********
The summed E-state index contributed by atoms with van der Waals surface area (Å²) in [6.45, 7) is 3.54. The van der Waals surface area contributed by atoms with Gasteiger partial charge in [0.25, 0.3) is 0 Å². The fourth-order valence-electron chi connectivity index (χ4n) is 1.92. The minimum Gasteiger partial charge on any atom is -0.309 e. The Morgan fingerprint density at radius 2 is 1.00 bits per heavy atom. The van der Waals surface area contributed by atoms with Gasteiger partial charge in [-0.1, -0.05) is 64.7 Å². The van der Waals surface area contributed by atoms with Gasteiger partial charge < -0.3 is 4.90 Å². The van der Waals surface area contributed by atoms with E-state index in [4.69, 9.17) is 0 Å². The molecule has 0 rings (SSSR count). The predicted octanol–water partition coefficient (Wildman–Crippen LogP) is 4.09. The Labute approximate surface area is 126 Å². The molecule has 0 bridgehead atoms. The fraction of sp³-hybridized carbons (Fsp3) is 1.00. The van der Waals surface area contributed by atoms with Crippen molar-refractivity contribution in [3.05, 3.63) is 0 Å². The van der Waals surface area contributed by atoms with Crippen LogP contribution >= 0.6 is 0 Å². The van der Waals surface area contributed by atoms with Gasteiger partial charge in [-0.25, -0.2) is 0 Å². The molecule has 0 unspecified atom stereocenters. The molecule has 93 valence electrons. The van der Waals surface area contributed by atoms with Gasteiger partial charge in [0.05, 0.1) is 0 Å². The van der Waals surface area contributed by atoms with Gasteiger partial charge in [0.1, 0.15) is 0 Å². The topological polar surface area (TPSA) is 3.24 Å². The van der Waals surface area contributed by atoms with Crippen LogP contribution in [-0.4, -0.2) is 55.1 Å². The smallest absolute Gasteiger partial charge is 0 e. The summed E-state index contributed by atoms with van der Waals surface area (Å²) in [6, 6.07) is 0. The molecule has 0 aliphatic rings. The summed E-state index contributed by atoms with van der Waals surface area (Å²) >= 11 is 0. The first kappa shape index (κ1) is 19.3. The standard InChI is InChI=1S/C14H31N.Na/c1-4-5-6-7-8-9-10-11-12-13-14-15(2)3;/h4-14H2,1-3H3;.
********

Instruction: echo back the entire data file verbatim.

The summed E-state index contributed by atoms with van der Waals surface area (Å²) in [6.45, 7) is 3.54. The van der Waals surface area contributed by atoms with Gasteiger partial charge in [0.25, 0.3) is 0 Å². The fourth-order valence-electron chi connectivity index (χ4n) is 1.92. The minimum Gasteiger partial charge on any atom is -0.309 e. The Morgan fingerprint density at radius 2 is 1.00 bits per heavy atom. The van der Waals surface area contributed by atoms with Gasteiger partial charge in [-0.1, -0.05) is 64.7 Å². The van der Waals surface area contributed by atoms with Gasteiger partial charge < -0.3 is 4.90 Å². The van der Waals surface area contributed by atoms with E-state index in [4.69, 9.17) is 0 Å². The molecule has 0 rings (SSSR count). The predicted octanol–water partition coefficient (Wildman–Crippen LogP) is 4.09. The Labute approximate surface area is 126 Å². The molecule has 0 bridgehead atoms. The fraction of sp³-hybridized carbons (Fsp3) is 1.00. The van der Waals surface area contributed by atoms with Crippen molar-refractivity contribution in [3.05, 3.63) is 0 Å². The van der Waals surface area contributed by atoms with Crippen LogP contribution >= 0.6 is 0 Å². The van der Waals surface area contributed by atoms with Gasteiger partial charge in [-0.25, -0.2) is 0 Å². The molecule has 0 unspecified atom stereocenters. The molecule has 93 valence electrons. The van der Waals surface area contributed by atoms with Gasteiger partial charge in [0.05, 0.1) is 0 Å². The van der Waals surface area contributed by atoms with Gasteiger partial charge in [0.1, 0.15) is 0 Å². The topological polar surface area (TPSA) is 3.24 Å². The van der Waals surface area contributed by atoms with Crippen LogP contribution in [-0.4, -0.2) is 55.1 Å². The smallest absolute Gasteiger partial charge is 0 e. The summed E-state index contributed by atoms with van der Waals surface area (Å²) in [6, 6.07) is 0. The molecule has 0 aliphatic rings. The summed E-state index contributed by atoms with van der Waals surface area (Å²) >= 11 is 0. The first kappa shape index (κ1) is 19.3. The standard InChI is InChI=1S/C14H31N.Na/c1-4-5-6-7-8-9-10-11-12-13-14-15(2)3;/h4-14H2,1-3H3;.